Society of the Cincinnati Celebrates Independence Day and George Washington in Newport


Jonathan Woods, President General of The Society of the Cincinnati, with Elizabeth and Earl McMillen

George Washington probably did not sleep at The Redwood Library & Athenaeum, but he visited, and was impressed enough with its rusticated exterior to incorporate its technique into changes at Mount Vernon. Washington was  the first President General of The Society of the Cincinnati, serving from 1783 until his death in 1799.  Society members met at The Redwood Library on the eve of the Fourth of July, and honored General Washington  by laying a wreath at his statue.

Benedict Leca, Executive Director of the Redwood Library, taking a photo of the speaker

The Society of the Cincinnati, the oldest lineage society in the US, was created on July 3,  1783, which  was also the day that George Washington took command of the Continental Army at Cambridge, Massachusetts.It is open to qualified male descendants of officers of the Continental Army and Navy and their French counterparts during the Revolutionary War.

Donald O. Ross (l.)

The nation's oldest patriotic organization, founded in 1783, took its name from the ancient Roman Lucius Quinctius Cincinnatus, a hero of the Roman Republic. In the fifth century B,C,, Cincinnatus led the republic's army against foreign invaders and, after their victory, returned power to the Senate and refused rewards for his service. He became the embodiment of civic virtue both in the classical world and eighteenth-century America. The founders of the Society referred to themselves as Cincinnati—a plural form of the name Cincinnatus—to indicate their commitment to the virtues of the Roman hero.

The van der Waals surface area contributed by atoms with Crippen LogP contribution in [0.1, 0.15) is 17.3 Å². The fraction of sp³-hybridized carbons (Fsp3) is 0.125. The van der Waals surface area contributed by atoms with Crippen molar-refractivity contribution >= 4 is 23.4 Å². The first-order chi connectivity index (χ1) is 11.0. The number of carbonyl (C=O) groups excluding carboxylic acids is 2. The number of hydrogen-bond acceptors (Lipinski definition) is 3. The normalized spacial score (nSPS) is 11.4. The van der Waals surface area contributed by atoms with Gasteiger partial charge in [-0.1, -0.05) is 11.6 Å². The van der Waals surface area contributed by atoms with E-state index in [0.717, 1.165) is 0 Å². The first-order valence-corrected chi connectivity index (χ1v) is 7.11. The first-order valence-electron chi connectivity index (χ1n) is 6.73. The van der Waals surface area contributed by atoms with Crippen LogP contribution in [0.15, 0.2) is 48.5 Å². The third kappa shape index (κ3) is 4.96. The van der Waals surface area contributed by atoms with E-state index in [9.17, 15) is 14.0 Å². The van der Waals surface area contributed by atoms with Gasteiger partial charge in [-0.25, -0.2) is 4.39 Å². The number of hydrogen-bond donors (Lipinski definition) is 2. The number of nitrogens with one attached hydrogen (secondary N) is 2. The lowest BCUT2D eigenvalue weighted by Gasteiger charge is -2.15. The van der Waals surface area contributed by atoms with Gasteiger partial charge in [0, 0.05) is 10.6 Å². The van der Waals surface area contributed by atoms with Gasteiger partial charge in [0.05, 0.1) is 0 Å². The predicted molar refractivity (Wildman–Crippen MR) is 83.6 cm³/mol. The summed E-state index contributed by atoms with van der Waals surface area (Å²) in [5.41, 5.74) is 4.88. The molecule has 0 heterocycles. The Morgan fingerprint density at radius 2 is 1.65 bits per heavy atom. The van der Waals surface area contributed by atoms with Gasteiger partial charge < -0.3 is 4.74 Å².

Toby Field listens to comments by Jonathan Woods

Today, the Society it is a nonprofit historical and educational organization, headquartered in Washington, D.C.,  that promotes an appreciation for the achievement of American independence through library, museum, and educational programs and other efforts.
Earl McMillen III of the Virginia chapter proposed the July 3 gathering, and it was formally hosted by The Society of the Cincinnati in the State of Rhode Island and was open to members of all the state societies, particularly members who summer in New England in honor of the day that General Washington took command of the Continental Army, July 3, 1775, in Cambridge, Massachusetts.

Members of The Society of the Cincinnati

Attending were Newport's Earl McMillen III, Toby Field, Emlen Drayton, Donald O. Ross, Dick Brickley, Guillaume de Ramel, Brendan Kelly, Ronald Lee Fleming, Brian Owens, Frank Mauran III, current President of the Society, many others,  and several lady guests.

                                                                                 -- L.P.

Contributed photos


For information on the Society of the Cincinnati, go to

Frank Mauran IV, President of the Rhode Island chapter, laying the wreath at the statue of General Washington


Earl & Elizabeth McMillen with Frank Mauran III. former President General of the Cincinnati












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